The odds of subatomic erraticism being the catalyst for the big bang and subsequent events are impossible as defined by Boyle's law at 1^50 (with infinite time)!

      The question is: How can W. Craig's H-H model and Tyron's quantum electrodynamics observation possibly jive with the rudimentary mathematics as devised by Penrose? In layman's terms, it is patently obvious that quantum cosmology must coexist with its corresponding mathematical calculations.

      THE CONCLUSION:

      Atheism is only relevant to a criticism of Religion per se; it does not have any authority in disproving something that is as unfathomable as the Big Bang's catalyst.

      In the present-day scientific realm – the Big Bang's catalyst is open for ontological debate. Arriving at premature conclusions is frivolous and voids your credibility.

      If you want to say "God does not exist" you need to put aside Darwin and start reading some of Tryon's theories and learn rudimentary cosmic natural law. Radical Atheists are an embarrassment to the scientific community.

      July 31, 2011 at 3:10 am |
    • Da King

      Need a tissue? Spitting in to the wind like this occurs then you don't know.

      July 31, 2011 at 10:39 am |
    • ad

      @Erik, the big bang was proposed by a few scientists (not all) as one of the possible models. This was the fifties. The catholic church found it fit perfectly with their creationist view and so immediately endorsed its approval. That's how the big bang model gained acceptance among the christian audience.

      It is funny to see christians lap up the big bang model but run away from Darwinism.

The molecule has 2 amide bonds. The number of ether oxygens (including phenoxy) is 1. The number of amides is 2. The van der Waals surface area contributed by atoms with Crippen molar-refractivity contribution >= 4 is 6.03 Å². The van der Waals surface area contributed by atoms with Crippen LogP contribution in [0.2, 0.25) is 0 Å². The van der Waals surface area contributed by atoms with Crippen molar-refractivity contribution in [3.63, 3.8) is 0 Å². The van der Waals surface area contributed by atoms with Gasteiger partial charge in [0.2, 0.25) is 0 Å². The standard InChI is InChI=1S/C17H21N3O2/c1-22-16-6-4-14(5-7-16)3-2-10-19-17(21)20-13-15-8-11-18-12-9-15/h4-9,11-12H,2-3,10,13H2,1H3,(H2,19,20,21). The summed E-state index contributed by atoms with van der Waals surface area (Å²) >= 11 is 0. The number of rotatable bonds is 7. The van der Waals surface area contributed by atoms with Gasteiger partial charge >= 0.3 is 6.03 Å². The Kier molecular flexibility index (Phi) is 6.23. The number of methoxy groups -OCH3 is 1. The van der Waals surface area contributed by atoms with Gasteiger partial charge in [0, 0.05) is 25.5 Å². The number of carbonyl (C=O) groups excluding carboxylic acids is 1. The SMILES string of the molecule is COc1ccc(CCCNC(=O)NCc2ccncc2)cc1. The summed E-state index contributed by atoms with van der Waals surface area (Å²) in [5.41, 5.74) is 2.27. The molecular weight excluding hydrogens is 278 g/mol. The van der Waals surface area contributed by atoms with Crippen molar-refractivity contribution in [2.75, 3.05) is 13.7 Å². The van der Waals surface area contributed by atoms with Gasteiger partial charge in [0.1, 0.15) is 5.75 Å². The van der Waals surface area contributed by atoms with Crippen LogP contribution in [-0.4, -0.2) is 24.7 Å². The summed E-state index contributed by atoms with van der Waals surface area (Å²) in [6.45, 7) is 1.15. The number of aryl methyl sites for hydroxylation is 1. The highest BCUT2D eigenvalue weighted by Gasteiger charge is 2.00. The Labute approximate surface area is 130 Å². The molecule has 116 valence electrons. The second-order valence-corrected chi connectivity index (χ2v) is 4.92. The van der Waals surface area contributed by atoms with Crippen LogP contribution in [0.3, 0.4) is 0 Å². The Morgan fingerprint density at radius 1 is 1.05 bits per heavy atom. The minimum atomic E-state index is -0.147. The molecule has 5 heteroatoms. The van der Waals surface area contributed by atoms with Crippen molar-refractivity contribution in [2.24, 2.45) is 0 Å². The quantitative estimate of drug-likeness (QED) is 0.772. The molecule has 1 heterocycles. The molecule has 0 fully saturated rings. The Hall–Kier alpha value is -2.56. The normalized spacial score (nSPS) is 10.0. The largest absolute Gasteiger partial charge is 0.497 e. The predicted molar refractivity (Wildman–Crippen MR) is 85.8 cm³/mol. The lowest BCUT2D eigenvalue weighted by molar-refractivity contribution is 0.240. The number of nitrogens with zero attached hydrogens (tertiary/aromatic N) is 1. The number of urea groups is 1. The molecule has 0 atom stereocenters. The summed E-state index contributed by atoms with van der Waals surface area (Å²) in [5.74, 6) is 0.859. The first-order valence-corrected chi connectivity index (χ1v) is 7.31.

July 31, 2011 at 11:14 am |
    • Buzzy

      You spit on us! Now that is the true picture of ignorant hate.

      August 2, 2011 at 2:12 am |
    • Evan

      yeah, uh, speakin of hate

      September 10, 2011 at 1:24 am |
    • StarBorneMaiden

      So, because Chrisitans fought against empires, we should all be blamed for destroying them? Are you serious?

      September 30, 2011 at 2:57 pm |
  6. JBFSan Antonio

    Annnnnnd ... this is news, HOW??? What is such a majorly subjective piece doing on the front page of a NEWS WEB SITE? Just because one person can't deal with religion, he gets his own 5-minute plug on your site? Geesh. CNN, dumbing down America.

    July 31, 2011 at 2:28 am |
    • PraiseTheLard

      Actually, the chief protagonist in the dumbing down of mankind has been organized religion.

      July 31, 2011 at 9:11 am |
    • TracyL.

      It's a featured living piece,on the weekend. And it's Sunday, a day often associated with religion. If you don't like how the website is set up, why aren't you working there so it can be fixed?

      July 31, 2011 at 9:58 am |
    • Glades2

      If it weren't for "organized religion" we'd all be atheists by now, so I'll disagree with you – as the Lord said, "Those who are for Me are not against Me" – and that also means "organized religion"...